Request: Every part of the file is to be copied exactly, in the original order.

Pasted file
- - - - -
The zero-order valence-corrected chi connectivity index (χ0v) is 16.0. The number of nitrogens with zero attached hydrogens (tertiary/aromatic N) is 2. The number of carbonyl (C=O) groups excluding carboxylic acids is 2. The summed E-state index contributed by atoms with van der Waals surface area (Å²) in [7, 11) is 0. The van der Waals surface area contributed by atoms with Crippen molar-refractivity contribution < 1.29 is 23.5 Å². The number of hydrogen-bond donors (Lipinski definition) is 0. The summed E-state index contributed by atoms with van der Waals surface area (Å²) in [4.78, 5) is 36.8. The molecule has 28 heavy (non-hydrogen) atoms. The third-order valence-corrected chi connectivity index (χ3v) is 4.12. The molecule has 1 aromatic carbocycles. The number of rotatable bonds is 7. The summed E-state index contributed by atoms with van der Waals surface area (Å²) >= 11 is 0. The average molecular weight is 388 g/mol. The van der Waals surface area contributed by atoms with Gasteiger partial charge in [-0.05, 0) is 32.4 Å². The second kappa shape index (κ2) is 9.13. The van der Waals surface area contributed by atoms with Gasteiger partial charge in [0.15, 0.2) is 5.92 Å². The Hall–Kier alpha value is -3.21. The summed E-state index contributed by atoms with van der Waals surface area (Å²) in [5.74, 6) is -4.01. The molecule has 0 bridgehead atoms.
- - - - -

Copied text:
The zero-order valence-corrected chi connectivity index (χ0v) is 16.0. The number of nitrogens with zero attached hydrogens (tertiary/aromatic N) is 2. The number of carbonyl (C=O) groups excluding carboxylic acids is 2. The summed E-state index contributed by atoms with van der Waals surface area (Å²) in [7, 11) is 0. The van der Waals surface area contributed by atoms with Crippen molar-refractivity contribution < 1.29 is 23.5 Å². The number of hydrogen-bond donors (Lipinski definition) is 0. The summed E-state index contributed by atoms with van der Waals surface area (Å²) in [4.78, 5) is 36.8. The molecule has 28 heavy (non-hydrogen) atoms. The third-order valence-corrected chi connectivity index (χ3v) is 4.12. The molecule has 1 aromatic carbocycles. The number of rotatable bonds is 7. The summed E-state index contributed by atoms with van der Waals surface area (Å²) >= 11 is 0. The average molecular weight is 388 g/mol. The van der Waals surface area contributed by atoms with Gasteiger partial charge in [-0.05, 0) is 32.4 Å². The second kappa shape index (κ2) is 9.13. The van der Waals surface area contributed by atoms with Gasteiger partial charge in [0.15, 0.2) is 5.92 Å². The Hall–Kier alpha value is -3.21. The summed E-state index contributed by atoms with van der Waals surface area (Å²) in [5.74, 6) is -4.01. The molecule has 0 bridgehead atoms.